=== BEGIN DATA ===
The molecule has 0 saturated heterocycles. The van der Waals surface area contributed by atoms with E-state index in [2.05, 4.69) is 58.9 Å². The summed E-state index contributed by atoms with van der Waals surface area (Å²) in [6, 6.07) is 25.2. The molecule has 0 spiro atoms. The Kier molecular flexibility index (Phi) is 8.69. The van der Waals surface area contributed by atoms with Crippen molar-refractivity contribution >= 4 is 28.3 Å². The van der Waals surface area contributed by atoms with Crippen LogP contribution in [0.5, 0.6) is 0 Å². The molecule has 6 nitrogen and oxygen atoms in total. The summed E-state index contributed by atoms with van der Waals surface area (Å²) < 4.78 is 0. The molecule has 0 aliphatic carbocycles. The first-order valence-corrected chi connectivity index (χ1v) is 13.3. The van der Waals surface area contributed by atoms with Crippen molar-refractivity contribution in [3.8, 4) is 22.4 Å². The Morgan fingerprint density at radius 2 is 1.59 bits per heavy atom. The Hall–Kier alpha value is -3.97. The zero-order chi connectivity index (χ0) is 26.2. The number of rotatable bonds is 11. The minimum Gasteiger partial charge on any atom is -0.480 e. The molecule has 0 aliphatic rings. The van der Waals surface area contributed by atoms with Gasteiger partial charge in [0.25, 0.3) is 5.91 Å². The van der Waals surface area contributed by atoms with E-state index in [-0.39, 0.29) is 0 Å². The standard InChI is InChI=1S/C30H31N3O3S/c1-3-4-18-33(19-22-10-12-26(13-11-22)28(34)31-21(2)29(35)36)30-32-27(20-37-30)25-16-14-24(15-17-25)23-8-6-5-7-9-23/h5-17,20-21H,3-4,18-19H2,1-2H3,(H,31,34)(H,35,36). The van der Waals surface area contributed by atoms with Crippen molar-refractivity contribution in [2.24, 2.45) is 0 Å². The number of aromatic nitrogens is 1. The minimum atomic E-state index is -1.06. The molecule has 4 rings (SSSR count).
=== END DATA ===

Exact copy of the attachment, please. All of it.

The molecule has 0 saturated heterocycles. The van der Waals surface area contributed by atoms with E-state index in [2.05, 4.69) is 58.9 Å². The summed E-state index contributed by atoms with van der Waals surface area (Å²) in [6, 6.07) is 25.2. The molecule has 0 spiro atoms. The Kier molecular flexibility index (Phi) is 8.69. The van der Waals surface area contributed by atoms with Crippen molar-refractivity contribution >= 4 is 28.3 Å². The van der Waals surface area contributed by atoms with Crippen LogP contribution in [0.5, 0.6) is 0 Å². The molecule has 6 nitrogen and oxygen atoms in total. The summed E-state index contributed by atoms with van der Waals surface area (Å²) < 4.78 is 0. The molecule has 0 aliphatic carbocycles. The first-order valence-corrected chi connectivity index (χ1v) is 13.3. The van der Waals surface area contributed by atoms with Crippen molar-refractivity contribution in [3.8, 4) is 22.4 Å². The Morgan fingerprint density at radius 2 is 1.59 bits per heavy atom. The Hall–Kier alpha value is -3.97. The zero-order chi connectivity index (χ0) is 26.2. The number of rotatable bonds is 11. The minimum Gasteiger partial charge on any atom is -0.480 e. The molecule has 0 aliphatic rings. The van der Waals surface area contributed by atoms with Gasteiger partial charge in [0.25, 0.3) is 5.91 Å². The van der Waals surface area contributed by atoms with E-state index in [-0.39, 0.29) is 0 Å². The standard InChI is InChI=1S/C30H31N3O3S/c1-3-4-18-33(19-22-10-12-26(13-11-22)28(34)31-21(2)29(35)36)30-32-27(20-37-30)25-16-14-24(15-17-25)23-8-6-5-7-9-23/h5-17,20-21H,3-4,18-19H2,1-2H3,(H,31,34)(H,35,36). The van der Waals surface area contributed by atoms with Crippen molar-refractivity contribution in [2.24, 2.45) is 0 Å². The number of aromatic nitrogens is 1. The minimum atomic E-state index is -1.06. The molecule has 4 rings (SSSR count).